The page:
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Guam Visa Waiver Program; Taiwan [59 FR 35614 - 35615][FR 39-94]
FEDERAL REGISTER CITE:
59 FR 35614 - 35615
July 13, 1994
BILLING CODE: 4410-10
DEPARTMENT OF JUSTICE
Immigration and Naturalization Service
[INS No. 1398-92]
Guam Visa Waiver Program; Taiwan
Immigration and Naturalization Service, Justice.
: Final rule.
This rule amends the Immigration and Naturalization Service (Service) regulations by amending the one-year restriction on Taiwan's inclusion in the Guam Visa Waiver Program, and by removing the requirement that residents of Taiwan who are in possession of Taiwan National Identity Cards traveling to Guam, do so on a direct, nonstop flight. The removal of the restriction is the result of an evaluation conducted by the Service that indicated that there were only two instances of abuse of the Guam Visa Waiver
Program by non-Taiwan residents detected by the Service since Taiwan was temporarily added to the Program on July 15, 1993. This rule facilitates the travel of certain residents of Taiwan to visit Guam under certain conditions. It enables holders of Taiwan passports who begin their travel in Taiwan and who are in possession of Taiwan National Identity Cards to visit Guam as nonimmigrant visitors for up to 15 days for business or pleasure without first obtaining a nonimmigrant visitor visa at an American
This rule is effective July 13, 1994.
FOR FURTHER INFORMATION CONTACT:
Ronald J. Hays, Assistant Chief Inspector, Inspections Division, Immigration and Naturalization Service, 425 I Street NW., Room 7228, Washington, DC 20536, Telephone number: (202) 514-0912.
Under section 212(l)(1) of the Immigration and Nationality Act (Act), certain visitors from designated countries may visit Guam for up to 15 days without having to obtain nonimmigrant visitor visas from American consulates outside the United States.
First implemented on October 1, 1988, this program resulted in thousands of nonimmigrant visitors from Australia, Brunei, Burma, Indonesia, Japan, Malaysia, Nauru, New Zealand, Papua New Guinea, the Republic of Korea, Singapore, the Solomon Islands, the United Kingdom (including citizens of the colony of Hong Kong), Vanuatu and Western Samoa, visiting Guam under the conditions mentioned in the summary.
On July 15, 1993, the Service published an interim rule with request for comments, in the Federal Register, at 58 FR 38045 - 38046, temporarily adding Taiwan through July 15, 1994, to the list meeting the eligibility criteria for the Guam Visa Waiver Program, implemented under the Omnibus Territories Act of 1986, Public Law 99-396. This rule removes the one-year restriction on Taiwan's inclusion in the program.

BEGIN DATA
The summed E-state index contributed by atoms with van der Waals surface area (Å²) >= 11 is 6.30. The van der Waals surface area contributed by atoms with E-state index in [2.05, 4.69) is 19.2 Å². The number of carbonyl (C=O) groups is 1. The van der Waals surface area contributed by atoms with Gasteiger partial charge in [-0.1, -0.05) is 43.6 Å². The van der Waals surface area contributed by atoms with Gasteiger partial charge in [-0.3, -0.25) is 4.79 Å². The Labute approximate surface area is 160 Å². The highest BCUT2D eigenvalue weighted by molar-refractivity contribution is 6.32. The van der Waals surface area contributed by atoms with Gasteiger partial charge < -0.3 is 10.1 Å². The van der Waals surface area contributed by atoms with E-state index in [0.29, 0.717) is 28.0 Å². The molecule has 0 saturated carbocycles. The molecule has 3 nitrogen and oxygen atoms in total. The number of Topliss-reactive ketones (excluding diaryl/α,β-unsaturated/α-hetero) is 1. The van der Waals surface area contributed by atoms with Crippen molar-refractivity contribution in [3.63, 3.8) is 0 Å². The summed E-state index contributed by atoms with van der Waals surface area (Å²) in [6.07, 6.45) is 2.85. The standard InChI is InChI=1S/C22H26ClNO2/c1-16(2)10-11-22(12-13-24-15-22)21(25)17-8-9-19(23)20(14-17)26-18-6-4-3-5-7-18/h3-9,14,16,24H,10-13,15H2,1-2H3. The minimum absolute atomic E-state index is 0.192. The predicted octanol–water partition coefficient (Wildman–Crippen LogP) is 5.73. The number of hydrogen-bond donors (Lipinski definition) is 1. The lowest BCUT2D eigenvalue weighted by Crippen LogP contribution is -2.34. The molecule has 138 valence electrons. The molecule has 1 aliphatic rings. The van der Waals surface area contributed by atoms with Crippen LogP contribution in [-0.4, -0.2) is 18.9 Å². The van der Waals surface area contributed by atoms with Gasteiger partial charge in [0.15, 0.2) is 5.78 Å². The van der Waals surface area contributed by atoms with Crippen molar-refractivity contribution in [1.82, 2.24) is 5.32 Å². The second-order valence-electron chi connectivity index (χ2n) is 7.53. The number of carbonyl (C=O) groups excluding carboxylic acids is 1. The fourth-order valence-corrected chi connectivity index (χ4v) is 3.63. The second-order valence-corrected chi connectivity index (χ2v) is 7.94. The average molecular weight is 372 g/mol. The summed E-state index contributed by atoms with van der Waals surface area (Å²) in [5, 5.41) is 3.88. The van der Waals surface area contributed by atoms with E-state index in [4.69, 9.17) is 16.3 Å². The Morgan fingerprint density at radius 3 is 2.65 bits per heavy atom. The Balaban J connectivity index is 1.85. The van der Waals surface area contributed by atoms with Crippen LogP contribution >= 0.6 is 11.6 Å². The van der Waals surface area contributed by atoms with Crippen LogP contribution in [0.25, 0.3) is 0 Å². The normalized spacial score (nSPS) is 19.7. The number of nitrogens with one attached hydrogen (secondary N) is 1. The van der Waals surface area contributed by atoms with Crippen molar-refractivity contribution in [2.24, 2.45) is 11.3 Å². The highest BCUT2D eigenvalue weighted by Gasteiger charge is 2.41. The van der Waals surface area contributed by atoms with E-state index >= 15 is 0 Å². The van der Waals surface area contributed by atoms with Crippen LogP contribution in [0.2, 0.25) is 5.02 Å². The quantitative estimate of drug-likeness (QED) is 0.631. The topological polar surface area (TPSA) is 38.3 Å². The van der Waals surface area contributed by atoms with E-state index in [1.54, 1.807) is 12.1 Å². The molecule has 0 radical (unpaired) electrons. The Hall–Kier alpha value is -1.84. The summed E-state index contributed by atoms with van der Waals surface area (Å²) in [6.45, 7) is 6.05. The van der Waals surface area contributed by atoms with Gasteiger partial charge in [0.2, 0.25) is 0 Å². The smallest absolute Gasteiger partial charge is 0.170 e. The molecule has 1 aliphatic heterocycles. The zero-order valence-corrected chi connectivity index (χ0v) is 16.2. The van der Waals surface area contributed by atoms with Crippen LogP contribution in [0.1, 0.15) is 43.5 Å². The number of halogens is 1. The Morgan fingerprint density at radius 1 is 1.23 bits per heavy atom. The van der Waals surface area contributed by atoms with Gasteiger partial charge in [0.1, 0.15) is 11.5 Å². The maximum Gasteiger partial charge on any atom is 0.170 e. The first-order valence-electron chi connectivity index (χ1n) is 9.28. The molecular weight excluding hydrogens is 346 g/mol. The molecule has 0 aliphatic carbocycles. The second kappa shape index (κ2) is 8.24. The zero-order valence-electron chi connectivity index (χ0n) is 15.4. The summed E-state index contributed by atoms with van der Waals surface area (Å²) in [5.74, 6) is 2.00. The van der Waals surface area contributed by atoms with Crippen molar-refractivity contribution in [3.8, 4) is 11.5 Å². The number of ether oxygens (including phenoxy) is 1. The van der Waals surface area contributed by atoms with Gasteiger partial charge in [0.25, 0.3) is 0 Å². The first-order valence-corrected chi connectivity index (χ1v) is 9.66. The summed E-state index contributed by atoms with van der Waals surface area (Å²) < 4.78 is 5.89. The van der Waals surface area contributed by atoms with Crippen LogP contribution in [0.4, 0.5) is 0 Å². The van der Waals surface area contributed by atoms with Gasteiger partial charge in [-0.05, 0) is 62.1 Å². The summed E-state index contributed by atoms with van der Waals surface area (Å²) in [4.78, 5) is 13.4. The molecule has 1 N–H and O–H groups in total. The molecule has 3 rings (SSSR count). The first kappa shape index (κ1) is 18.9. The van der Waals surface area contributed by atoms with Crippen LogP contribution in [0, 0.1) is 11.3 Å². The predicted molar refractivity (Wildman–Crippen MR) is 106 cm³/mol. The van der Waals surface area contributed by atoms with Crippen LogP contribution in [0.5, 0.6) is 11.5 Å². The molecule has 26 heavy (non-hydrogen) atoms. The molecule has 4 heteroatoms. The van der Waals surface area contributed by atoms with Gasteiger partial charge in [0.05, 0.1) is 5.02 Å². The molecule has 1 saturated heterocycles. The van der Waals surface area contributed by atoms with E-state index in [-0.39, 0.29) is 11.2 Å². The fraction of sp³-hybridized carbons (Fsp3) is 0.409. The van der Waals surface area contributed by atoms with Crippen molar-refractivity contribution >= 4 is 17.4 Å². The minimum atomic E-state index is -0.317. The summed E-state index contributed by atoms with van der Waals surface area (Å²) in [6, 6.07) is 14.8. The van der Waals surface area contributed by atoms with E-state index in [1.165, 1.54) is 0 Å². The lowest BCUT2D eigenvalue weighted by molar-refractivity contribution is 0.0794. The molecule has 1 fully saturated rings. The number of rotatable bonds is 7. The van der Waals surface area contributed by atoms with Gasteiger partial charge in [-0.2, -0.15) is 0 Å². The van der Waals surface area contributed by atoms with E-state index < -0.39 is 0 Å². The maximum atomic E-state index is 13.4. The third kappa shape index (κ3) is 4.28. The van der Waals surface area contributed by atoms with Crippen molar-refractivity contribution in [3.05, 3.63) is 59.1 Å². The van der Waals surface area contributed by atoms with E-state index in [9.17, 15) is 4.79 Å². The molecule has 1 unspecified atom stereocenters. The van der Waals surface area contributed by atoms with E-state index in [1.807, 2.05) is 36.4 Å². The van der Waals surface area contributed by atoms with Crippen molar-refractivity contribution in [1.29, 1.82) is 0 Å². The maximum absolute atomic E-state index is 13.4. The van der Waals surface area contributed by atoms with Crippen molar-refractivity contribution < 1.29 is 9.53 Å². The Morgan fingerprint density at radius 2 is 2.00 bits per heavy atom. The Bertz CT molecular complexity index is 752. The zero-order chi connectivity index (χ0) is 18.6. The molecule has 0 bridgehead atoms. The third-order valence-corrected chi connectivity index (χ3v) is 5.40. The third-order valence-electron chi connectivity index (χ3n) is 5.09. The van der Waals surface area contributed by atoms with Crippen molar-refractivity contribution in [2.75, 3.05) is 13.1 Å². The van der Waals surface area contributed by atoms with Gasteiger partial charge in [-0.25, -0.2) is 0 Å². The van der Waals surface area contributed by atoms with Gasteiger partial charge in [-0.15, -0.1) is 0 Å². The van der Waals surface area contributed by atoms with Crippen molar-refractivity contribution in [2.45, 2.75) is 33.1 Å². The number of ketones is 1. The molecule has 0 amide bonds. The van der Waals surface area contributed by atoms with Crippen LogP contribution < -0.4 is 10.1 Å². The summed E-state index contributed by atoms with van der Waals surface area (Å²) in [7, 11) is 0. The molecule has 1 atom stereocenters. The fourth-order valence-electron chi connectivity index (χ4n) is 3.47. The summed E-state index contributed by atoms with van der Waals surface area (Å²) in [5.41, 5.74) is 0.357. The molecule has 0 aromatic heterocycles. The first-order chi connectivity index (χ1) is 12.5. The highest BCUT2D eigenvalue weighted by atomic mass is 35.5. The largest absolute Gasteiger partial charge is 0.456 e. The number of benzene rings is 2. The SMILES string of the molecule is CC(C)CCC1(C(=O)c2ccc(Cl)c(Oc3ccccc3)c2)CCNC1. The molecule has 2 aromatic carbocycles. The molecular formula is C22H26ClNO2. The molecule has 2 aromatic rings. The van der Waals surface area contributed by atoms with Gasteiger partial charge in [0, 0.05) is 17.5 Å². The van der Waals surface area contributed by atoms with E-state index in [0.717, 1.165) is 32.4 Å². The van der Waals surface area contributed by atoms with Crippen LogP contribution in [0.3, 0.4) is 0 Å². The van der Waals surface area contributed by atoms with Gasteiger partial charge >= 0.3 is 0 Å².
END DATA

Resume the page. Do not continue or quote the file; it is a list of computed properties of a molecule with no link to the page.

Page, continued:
Since the Service was concerned about potential abuse by non-Taiwan residents attempting to enter the United States illegally, only residents of Taiwan in possession of Taiwan National Identity Cards, in addition to valid Taiwan passports with valid re-entry permits issued by the Taiwan Ministry of Foreign Affairs, were included in the Guam Visa Waiver Program. In addition, there was a further restriction that persons must travel on a direct, nonstop flight from Taiwan to Guam.
Since Taiwan's inclusion in the program, only two instances of abuse of the Guam Visa Waiver Program, by non-Taiwan residents, were detected by the Service. However, the requirement that Taiwan residents seeking to enter Guam under this program do so on a direct non-stop flight from Taiwan had an unforeseeable impact on the tourist industry in the Commonwealth of the Northern Marianas when the air carrier serving Guam from Taiwan via Saipan eliminated the Saipan stop. Four comments were received by the S
ervice concerning the change of service to the Northern Marianas. These comments all came from the Office of the Governor, Commonwealth of the Northern Marianas, protesting that the non-stop requirement of the interim rule negatively affected tourism in the Commonwealth because Taiwan residents could no longer travel easily to the Commonwealth.
The Service agrees with these comments and has amended the rule to remove the direct non-stop flight requirement. However, to address the potential for abuse by non-Taiwan residents seeking to enter the United States, the rule will be amended to reflect that only holders of Taiwan passports who are residents of Taiwan who begin their travel to Guam in Taipei and arrive in Guam without an intermediate layover will be eligible to participate in the Guam Visa Waiver Program. Such travellers will be further r